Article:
In the course of our fieldwork, we met many young people on the move, and their individual stories varied greatly. Here we present four typical stories of young migrants who moved to find a job in Austria and in Norway. Their stories are constructed on the basis of 116 interviews with migrants, employers and intermediaries.
József moved from Hungary to Austria to work in an engineering firm
József is a young Hungarian male, aged 24. He achieved his university degree in electrical engineering in Hungary and has been working in Austria for six months. Back home his team won first prize in a student industrial competition and the award was an internship for three months with an Austrian company. He was delighted with this opportunity, but it was difficult for him to move to Austria: he had problems finding an affordable place to live because as a student money was tight. Moving to Austria involved costs: for travelling, for the hotel that he needed until he found a place to live, for deposits and for basic living equipment. Furthermore, he had only basic German skills and so it was difficult to obtain information about room listings. A number of people on an online portal offered him a room, but because his spoken German was weak, and he needed a room for only a few months, he was not considered a very attractive applicant. After more than 30 attempts, he got the chance to rent a room in a shared apartment. On hearing of József’s troubles, his two student colleagues in Hungary who also won the internships in Austria decided to stay at home.
So József came to Austria alone. He worked hard to convince his employer to offer him a more permanent position. Since he had been one of the best students at his university, he did well and was offered a job for another two years when the internship finished. Today he is thankful for the opportunity and still works hard hoping one day to get a permanent position. He often works nights and at the weekends and has few friends in Austria, so he uses his time mainly for work. He enjoys his job because he is in the R&D department and is working with new and exciting technology. However, sometimes he wishes he had more spare time and more friends in Austria.
But József is grateful to have this job because at home he would not earn as much. Even if he only gets the minimum wage as defined by the collective agreement for his profession, he earns much more than his friends who stayed in Hungary. He is not sure if he will ever return home. Perhaps he will stay in Austria or move to Germany where job opportunities are even better.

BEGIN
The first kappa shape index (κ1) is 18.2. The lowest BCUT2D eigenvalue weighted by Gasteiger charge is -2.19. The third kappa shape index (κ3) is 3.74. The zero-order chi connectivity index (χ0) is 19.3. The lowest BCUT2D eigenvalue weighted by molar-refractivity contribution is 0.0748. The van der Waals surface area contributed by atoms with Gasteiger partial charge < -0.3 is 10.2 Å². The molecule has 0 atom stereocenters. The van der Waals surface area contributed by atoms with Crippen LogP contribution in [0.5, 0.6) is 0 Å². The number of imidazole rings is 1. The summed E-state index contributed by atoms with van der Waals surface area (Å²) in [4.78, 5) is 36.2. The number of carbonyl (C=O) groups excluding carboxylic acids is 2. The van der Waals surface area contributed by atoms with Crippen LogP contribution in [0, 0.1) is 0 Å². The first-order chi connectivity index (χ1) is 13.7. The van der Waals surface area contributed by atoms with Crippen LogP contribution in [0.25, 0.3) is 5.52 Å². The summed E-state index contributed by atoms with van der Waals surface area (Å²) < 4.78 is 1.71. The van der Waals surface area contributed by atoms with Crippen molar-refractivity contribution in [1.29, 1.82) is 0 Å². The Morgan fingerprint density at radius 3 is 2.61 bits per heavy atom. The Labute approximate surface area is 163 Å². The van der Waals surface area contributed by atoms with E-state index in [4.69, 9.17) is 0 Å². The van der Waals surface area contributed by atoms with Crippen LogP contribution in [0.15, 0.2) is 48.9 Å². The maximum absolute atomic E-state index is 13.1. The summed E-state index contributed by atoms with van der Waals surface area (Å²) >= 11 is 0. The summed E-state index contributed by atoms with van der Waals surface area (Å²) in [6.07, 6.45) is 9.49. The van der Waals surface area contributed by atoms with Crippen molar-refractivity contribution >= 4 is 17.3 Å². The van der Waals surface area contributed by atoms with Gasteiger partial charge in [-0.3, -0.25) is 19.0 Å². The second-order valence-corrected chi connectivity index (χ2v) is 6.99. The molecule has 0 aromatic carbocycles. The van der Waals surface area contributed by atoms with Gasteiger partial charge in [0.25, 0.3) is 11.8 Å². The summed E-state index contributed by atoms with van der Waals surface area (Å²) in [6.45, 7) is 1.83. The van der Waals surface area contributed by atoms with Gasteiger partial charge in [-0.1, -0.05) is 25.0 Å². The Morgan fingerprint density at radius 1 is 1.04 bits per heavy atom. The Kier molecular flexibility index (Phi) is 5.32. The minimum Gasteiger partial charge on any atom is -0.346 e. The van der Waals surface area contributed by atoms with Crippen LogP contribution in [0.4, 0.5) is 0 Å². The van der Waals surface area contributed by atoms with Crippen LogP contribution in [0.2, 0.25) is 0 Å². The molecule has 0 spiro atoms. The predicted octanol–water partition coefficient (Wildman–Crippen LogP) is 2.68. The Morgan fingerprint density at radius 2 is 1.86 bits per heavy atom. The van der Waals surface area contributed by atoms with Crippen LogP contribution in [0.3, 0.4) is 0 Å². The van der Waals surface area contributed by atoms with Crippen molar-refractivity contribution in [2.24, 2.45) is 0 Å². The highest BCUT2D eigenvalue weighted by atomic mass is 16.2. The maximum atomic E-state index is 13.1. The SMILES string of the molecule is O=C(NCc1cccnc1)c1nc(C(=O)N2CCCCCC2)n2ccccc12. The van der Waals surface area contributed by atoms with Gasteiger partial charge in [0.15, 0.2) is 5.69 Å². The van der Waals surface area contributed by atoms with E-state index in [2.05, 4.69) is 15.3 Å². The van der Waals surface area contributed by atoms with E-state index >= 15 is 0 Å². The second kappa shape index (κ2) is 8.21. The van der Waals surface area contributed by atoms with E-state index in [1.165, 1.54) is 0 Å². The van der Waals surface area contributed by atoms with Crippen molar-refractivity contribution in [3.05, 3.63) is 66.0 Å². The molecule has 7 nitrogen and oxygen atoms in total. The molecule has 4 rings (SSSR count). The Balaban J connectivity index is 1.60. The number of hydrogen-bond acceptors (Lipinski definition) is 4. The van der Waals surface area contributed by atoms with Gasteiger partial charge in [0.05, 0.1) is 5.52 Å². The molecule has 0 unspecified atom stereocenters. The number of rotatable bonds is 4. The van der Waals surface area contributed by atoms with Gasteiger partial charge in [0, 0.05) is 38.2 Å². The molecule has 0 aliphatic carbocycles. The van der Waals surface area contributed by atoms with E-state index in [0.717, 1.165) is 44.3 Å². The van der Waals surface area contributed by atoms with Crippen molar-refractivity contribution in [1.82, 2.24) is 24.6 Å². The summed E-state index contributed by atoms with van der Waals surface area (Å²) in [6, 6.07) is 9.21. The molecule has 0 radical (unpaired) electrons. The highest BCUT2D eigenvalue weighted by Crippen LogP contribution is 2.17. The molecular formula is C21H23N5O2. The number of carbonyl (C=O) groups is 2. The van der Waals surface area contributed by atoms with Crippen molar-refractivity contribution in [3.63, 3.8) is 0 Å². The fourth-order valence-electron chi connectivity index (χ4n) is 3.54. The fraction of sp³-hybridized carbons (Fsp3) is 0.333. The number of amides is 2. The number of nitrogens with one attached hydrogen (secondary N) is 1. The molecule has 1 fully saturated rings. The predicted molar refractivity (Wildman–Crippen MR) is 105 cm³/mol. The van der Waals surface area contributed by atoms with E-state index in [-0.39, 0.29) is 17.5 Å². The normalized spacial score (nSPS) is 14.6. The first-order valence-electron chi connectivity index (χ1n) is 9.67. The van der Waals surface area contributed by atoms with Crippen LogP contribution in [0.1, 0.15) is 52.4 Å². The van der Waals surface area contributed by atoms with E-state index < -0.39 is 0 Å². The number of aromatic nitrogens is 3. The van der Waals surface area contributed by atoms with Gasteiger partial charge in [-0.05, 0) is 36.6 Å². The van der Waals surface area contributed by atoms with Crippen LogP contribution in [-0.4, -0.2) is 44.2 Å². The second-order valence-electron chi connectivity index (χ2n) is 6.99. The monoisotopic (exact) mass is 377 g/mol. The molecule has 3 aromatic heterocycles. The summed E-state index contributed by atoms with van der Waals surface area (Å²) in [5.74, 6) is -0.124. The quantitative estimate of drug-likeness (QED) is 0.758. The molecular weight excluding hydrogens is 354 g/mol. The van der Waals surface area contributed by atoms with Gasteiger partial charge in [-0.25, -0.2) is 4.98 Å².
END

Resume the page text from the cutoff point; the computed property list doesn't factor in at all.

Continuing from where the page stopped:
Zuzana moved from Slovakia to Austria to become a care worker
Zuzana is a 32-year-old woman from Slovakia. After highschool, she worked in different offices as a secretary. She married at 26 and had her first child at 27. One year later she divorced, and since then she has experienced financial problems. She has to pay back a loan in order to keep the apartment where she lives with her daughter. This made Zuzana decide to work as a 24-hour carer in Austria. She knew women who worked in Austria and she heard the pay was good. And so she took a 200-hour course for care workers provided by the Red Cross. In a course folder, she found information about an agency in Bratislava that helps women to find a job as carers in Austria. She called and they gave her an exam date to prove her German skills. Unfortunately, she failed, so she then set about improving her German skills over the next two months using her sister’s old school textbook. She passed the exam on the second attempt and got a job offer within two weeks. Two cooperating agencies, one in Austria and the other in Slovakia, managed all the paper work and they sent a taxi to her apartment that took her directly to an Austrian household.
Zuzana has been working in Austria as a carer since 2011. She is usually available in a household for 24 hours over two weeks. When this two-week shift is over, another Slovak woman arrives in a taxi to replace her and the same taxi takes Zuzana back to Slovakia for two weeks. Her parents look after her daughter while she is working in Austria.
Zuzana is a self-employed worker, but the intermediary companies take care of all the legal formalities. She pays around 350 euros per year for their services. Even if she hardly ever needs the help of the agencies, she is willing to pay the fee because should she lose her current client, the agency would then find her a new one within a few days or weeks. At the moment, she is pleased with her job: she lives with a friendly family who treat her well. However, she has worked in households with very difficult and unfriendly clients. Once the situation was so bad that she decided to leave. The employment agency supported her, but she now believes it would be better not to make any complaints about a future client.